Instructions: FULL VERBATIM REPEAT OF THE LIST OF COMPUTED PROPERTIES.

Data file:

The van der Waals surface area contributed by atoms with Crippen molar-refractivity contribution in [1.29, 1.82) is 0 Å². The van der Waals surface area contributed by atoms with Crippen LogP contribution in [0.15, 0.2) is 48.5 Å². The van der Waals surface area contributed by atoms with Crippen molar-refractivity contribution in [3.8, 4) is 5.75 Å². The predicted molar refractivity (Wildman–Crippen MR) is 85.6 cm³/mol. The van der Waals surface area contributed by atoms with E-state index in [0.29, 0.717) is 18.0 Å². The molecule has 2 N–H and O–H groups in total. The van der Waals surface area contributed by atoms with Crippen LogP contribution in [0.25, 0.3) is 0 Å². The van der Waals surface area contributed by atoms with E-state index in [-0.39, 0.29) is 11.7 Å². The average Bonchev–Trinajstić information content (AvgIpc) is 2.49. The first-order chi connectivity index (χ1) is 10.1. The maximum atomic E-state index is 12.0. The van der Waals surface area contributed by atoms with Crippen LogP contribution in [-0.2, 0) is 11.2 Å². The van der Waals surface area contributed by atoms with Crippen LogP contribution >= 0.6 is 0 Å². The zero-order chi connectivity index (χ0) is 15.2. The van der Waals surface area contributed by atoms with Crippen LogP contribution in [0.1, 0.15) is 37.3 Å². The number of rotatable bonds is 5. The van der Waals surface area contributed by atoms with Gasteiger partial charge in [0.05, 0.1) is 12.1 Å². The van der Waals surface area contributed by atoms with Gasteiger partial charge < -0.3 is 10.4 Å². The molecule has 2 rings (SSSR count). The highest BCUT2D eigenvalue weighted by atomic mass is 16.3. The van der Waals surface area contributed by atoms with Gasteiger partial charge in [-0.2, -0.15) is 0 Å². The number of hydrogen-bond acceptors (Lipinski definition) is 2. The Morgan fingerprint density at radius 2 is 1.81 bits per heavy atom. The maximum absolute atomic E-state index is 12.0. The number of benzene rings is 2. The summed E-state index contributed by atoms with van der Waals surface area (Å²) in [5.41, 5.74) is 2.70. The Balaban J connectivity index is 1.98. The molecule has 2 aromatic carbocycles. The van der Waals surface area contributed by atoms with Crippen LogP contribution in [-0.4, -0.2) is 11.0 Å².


The van der Waals surface area contributed by atoms with Crippen molar-refractivity contribution in [1.29, 1.82) is 0 Å². The van der Waals surface area contributed by atoms with Crippen LogP contribution in [0.15, 0.2) is 48.5 Å². The van der Waals surface area contributed by atoms with Crippen molar-refractivity contribution in [3.8, 4) is 5.75 Å². The predicted molar refractivity (Wildman–Crippen MR) is 85.6 cm³/mol. The van der Waals surface area contributed by atoms with E-state index in [0.29, 0.717) is 18.0 Å². The molecule has 2 N–H and O–H groups in total. The van der Waals surface area contributed by atoms with Crippen LogP contribution in [0.25, 0.3) is 0 Å². The van der Waals surface area contributed by atoms with E-state index in [-0.39, 0.29) is 11.7 Å². The average Bonchev–Trinajstić information content (AvgIpc) is 2.49. The first-order chi connectivity index (χ1) is 10.1. The maximum atomic E-state index is 12.0. The van der Waals surface area contributed by atoms with Crippen LogP contribution in [-0.2, 0) is 11.2 Å². The van der Waals surface area contributed by atoms with Crippen LogP contribution >= 0.6 is 0 Å². The zero-order chi connectivity index (χ0) is 15.2. The van der Waals surface area contributed by atoms with Crippen LogP contribution in [0.1, 0.15) is 37.3 Å². The number of rotatable bonds is 5. The van der Waals surface area contributed by atoms with Gasteiger partial charge in [0.05, 0.1) is 12.1 Å². The van der Waals surface area contributed by atoms with Gasteiger partial charge < -0.3 is 10.4 Å². The molecule has 2 rings (SSSR count). The highest BCUT2D eigenvalue weighted by atomic mass is 16.3. The van der Waals surface area contributed by atoms with Gasteiger partial charge in [-0.2, -0.15) is 0 Å². The number of hydrogen-bond acceptors (Lipinski definition) is 2. The Morgan fingerprint density at radius 2 is 1.81 bits per heavy atom. The maximum absolute atomic E-state index is 12.0. The number of benzene rings is 2. The summed E-state index contributed by atoms with van der Waals surface area (Å²) in [5.41, 5.74) is 2.70. The Balaban J connectivity index is 1.98. The molecule has 2 aromatic carbocycles. The van der Waals surface area contributed by atoms with Crippen LogP contribution in [-0.4, -0.2) is 11.0 Å².